Germany turns off the hot water: Hanover first to ban hot water in response to Russian gas crisis 

The Germany city of Hanover has become the first big city to ban hot water and central heating in public buildings in response to Vladimir Putin’s weaponizing of gas supplies.

The drastic step comes as Germans have been told to expect sky high electricity bills and sweeping gas rationing measures that will affect their day-to-day lives.

In a sign of things to come, Hanover, the capital of Lower Saxony in the north west of the country, will cut off the hot water in public buildings, swimming pools, sports halls and gyms.

Other desperate gas-saving measures include switching off public fountains and blacking out night-time lights on major buildings such as the town hall and museums.

The city’s mayor, Belit Onay, spoke of an ‘imminent gas shortage’ that meant they had to reduce the city’s energy consumption by 15 per cent.

Germany has started rationing its gas usage after Vladimir Putin throttled supply from Russia. The vast majority of that gas arrived via Nord Stream 1, a pipeline that Moscow is now throttling it is thought in efforts to punish Germany for its support of Ukraine

Wholesale gas prices surged yesterday after Vladimir Putin’s regime halved supplies to Europe through the Nord Stream 1 pipeline

Wholesale gas prices surged yesterday after Vladimir Putin’s regime halved supplies to Europe through the Nord Stream 1 pipeline

The plans call for shutting off heating within public buildings between April and September each year, and thermostats set at just 20C (68F) for the rest of the year, although there will be some exemptions.

There will also be a ban on portable air conditioners, heaters and radiators among the general populace as the average German begins to pay a price for standing up to the Russian dictator. 

The panic among European states – especially Germany – will likely come as music to Putin’s ears, as he is seen to be cutting energy supplies in retaliation for countries that have supported Ukraine after he invaded the country. 

Germany, like most of Europe, has been enjoying a hot summer which should soften the blow of the cold showers, but public officials are introducing the measures now in fear of what awaits them when the season turns. 

Gazprom, the Russian state energy giant, has been giving European leaders sleepless nights by disrupting the flow of gas via its Nord Stream 1 pipe line.

They cut the flow to 40 per cent in June, citing maintenance issues, and this week they reduced the gas supply through the pipe to just 20 per cent.

These reductions, which EU energy chief Kadri Simson dismissed as ‘politically motivated’, have seen energy bills soar, governments struggle to fill gas storage facilities and energy-intensive heavy industries wondering if they can keep the factories running.

Germany - which imports the largest amount of Russian gas of any EU member state (pictured) - has started to implement 15 per cent gas cuts across regional towns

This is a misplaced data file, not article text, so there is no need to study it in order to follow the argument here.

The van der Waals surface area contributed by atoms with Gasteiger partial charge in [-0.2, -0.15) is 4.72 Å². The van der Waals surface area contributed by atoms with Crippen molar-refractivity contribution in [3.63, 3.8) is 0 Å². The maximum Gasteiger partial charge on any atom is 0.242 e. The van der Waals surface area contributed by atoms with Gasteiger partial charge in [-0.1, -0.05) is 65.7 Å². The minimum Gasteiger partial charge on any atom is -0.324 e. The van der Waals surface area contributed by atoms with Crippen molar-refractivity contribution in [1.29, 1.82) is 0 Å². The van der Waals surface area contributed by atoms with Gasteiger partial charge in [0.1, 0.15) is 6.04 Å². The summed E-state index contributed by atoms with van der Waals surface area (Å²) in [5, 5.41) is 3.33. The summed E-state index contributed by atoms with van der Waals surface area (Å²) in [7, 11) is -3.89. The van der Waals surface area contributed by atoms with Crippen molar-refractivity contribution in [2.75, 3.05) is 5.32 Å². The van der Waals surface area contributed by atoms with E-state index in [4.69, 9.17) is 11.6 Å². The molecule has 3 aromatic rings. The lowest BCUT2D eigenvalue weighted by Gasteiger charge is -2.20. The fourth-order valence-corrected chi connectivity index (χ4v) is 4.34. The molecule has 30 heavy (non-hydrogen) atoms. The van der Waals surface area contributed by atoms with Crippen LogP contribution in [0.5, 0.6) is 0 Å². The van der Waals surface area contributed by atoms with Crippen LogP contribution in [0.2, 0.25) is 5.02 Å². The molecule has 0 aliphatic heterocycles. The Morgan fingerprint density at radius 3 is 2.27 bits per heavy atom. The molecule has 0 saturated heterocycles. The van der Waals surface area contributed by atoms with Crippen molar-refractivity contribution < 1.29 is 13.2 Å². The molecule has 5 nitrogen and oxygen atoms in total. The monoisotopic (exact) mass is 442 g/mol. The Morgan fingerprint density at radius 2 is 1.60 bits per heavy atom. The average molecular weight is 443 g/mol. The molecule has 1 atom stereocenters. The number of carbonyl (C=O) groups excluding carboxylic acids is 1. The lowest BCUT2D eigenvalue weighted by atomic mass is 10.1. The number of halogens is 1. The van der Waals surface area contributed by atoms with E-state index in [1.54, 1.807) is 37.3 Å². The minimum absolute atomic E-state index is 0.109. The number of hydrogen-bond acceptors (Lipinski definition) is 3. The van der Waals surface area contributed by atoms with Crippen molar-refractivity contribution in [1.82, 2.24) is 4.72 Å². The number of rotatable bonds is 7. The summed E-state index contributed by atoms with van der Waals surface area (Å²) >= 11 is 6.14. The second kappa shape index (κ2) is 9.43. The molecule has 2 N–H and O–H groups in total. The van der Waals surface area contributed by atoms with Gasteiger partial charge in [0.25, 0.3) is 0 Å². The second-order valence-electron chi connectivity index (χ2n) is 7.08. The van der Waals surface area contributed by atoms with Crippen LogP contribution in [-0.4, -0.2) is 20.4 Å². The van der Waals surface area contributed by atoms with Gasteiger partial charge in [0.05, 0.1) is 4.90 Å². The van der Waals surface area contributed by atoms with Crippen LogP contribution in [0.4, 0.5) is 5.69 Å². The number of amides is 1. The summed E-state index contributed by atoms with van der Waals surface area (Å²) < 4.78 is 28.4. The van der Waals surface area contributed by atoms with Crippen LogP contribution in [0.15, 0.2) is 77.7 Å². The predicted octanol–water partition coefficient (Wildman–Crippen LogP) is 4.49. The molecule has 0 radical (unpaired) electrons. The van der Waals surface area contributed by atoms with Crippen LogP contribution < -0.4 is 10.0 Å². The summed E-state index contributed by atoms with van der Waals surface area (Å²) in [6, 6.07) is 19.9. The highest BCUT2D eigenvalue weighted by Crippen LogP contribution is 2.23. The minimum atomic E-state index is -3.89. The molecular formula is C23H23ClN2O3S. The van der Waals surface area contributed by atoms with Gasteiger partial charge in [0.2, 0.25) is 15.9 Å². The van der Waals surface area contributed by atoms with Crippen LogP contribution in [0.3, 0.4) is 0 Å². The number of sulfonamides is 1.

Germany – which imports the largest amount of Russian gas of any EU member state (pictured) – has started to implement 15 per cent gas cuts across regional towns

Russia denies that it is deliberately throttling supply to cause pain and instability in Europe, but few doubt that it is a deliberate ploy to punish what it calls ‘unfriendly countries.’

In response, European Union countries agreed to a controversial, bloc-wide 15 per cent reduction in gas usage on Tuesday that is hoped will reduce the pressure on European countries most vulnerable to Russian energy blackmail.

Germany is one of the countries most reliant on Russia for its gas supply. The country has been racing to fill its gas storage reservoirs ahead of the winter.

It has managed to reduce its dependence on Russian gas from around half before the invasion of Ukraine to a quarter

Plans to shield households from shocking price hikes are quietly being shelved in an effort to protect energy companies from absorbing the costs themselves and going bust. 

‘We can’t say yet how much gas will cost in November, but the bitter news is it’s definitely a few hundred euros per household,’ said Economy Minister Robert Habeck. 

EU prices are at near-record levels amid fears Russia could soon turn off the gas tap completely, with leaders already discussing energy rationing

 UK gas prices are soaring after Russia began throttling off supplies to Europe, causing a global shortage as EU leaders scramble for supplies

Even this number might be optimistic, with some fearing that German bill payers could see an extra €500 (£420) added a year by the Russian gas squeeze. 

Meanwhile, UK household energy bills could rocket to £500 a month, which has sparked outrage as the country hardly imports any gas at all from Russia.

This fury has been compounded by news that British Gas owner Centrica has  announced its profits had risen five fold to £1.34billion. 

Centrica, which produces energy as well as selling it to households and businesses, announced it would restart its dividend at 1p per share after suspending it for three years as the rest of the country struggles with a cost of living crisis.

Labour MP Lloyd Russell-Moyle raged at today’s news, saying: ‘This is not ”profits” this is theft from the British people. Each penny of this should be returned with immediate effect.

‘People will starve this winter, but the government’s failed energy cap (which is as good as a chocolate tea pot) and energy company greed has led to this. This is not ”the global energy price”. 75% of our energy is domestically produced, the cost of production has not increased.’

And today, energy giant Shell joined Centrica in reporting bumper profits of £9.4bn in the second quarter – more than double last year’s figure of £4.5bn.